Crow Sisters III
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“In mythology for lack of better terms of the Puget Sound people which are a branch of the Coast Salish Native Peoples of Western Washington, there is a unique way of looking at the mountains. An example of this is what has been known to many as Mount Rainier regarded as grandmother mountain by the late elder Jone Xote. A provider of sustenance providing cold water and salmon the feed the people.
In that tradition this third print in the crow sister series explores the idea of everyday beings in an aspect of the human experience. A decision came to go with a truly emotional approach. Examining these three women and their lives. It occurred to me that having been raised by women as a major influence I thought of how one figure and in this case the central figure, her head down resembled a mountain with her beak down and wings out of frame holding her sisters, perhaps in a grieving or a simple show of support in her sisters everyday complications in life.
Thinking on this further I thought of how this is a rotating role and that we all have our ups and downs and that no one person can be a mountain that is impervious to damage. The very mountain herself we look to in our lives here in Puget Sound has gone through heavy changes over time. As they say what doesn’t break us or “kill” us makes us stronger. Somedays you are on top of the world looking down and some days you are looking up. It’s in times when you are on top that it’s most important to look for those in need. That is the idea that came to me when making this print. Thinking back to how my mountain was my late grandmother who raised three daughters who trade those roles but how they are tied to one another and each have their power. So much can be said about the views of Puget Sound culture but as Taksablu (Vi Hilbert) would say that is all, haboo.”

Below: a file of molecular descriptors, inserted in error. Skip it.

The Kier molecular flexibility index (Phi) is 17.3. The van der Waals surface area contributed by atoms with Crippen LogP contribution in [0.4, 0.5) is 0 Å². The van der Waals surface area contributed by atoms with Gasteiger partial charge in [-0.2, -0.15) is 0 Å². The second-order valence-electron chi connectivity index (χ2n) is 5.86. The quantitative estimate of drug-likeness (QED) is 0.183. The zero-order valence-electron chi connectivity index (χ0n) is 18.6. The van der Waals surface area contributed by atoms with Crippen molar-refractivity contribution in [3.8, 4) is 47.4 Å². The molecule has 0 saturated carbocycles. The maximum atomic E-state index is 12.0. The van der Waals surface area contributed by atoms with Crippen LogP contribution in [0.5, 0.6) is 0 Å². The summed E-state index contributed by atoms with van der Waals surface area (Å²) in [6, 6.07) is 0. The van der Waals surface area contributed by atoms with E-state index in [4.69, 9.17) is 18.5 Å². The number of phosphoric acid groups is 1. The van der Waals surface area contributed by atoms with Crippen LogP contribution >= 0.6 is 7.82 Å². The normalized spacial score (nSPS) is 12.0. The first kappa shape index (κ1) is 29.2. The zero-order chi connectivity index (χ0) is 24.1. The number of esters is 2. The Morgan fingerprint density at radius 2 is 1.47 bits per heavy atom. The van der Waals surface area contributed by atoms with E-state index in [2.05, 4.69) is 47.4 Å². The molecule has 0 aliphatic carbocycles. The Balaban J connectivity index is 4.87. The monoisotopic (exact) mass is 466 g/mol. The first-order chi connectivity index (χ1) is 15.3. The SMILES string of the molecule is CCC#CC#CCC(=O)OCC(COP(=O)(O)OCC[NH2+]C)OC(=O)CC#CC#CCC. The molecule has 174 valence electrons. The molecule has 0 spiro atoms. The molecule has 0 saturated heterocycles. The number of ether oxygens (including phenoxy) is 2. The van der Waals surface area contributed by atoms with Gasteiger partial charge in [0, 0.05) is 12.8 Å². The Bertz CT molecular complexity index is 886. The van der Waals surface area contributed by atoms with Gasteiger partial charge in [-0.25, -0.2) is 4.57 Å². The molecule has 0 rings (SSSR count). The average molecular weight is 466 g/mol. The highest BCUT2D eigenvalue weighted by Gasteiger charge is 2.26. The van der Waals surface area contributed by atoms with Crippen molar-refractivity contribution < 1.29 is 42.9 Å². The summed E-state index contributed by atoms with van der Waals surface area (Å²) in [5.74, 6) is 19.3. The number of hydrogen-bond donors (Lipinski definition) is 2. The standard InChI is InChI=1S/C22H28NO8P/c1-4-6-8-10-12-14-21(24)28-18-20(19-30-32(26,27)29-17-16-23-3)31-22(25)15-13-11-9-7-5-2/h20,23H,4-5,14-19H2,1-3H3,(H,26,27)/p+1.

-Qwalsius Shaun Peterson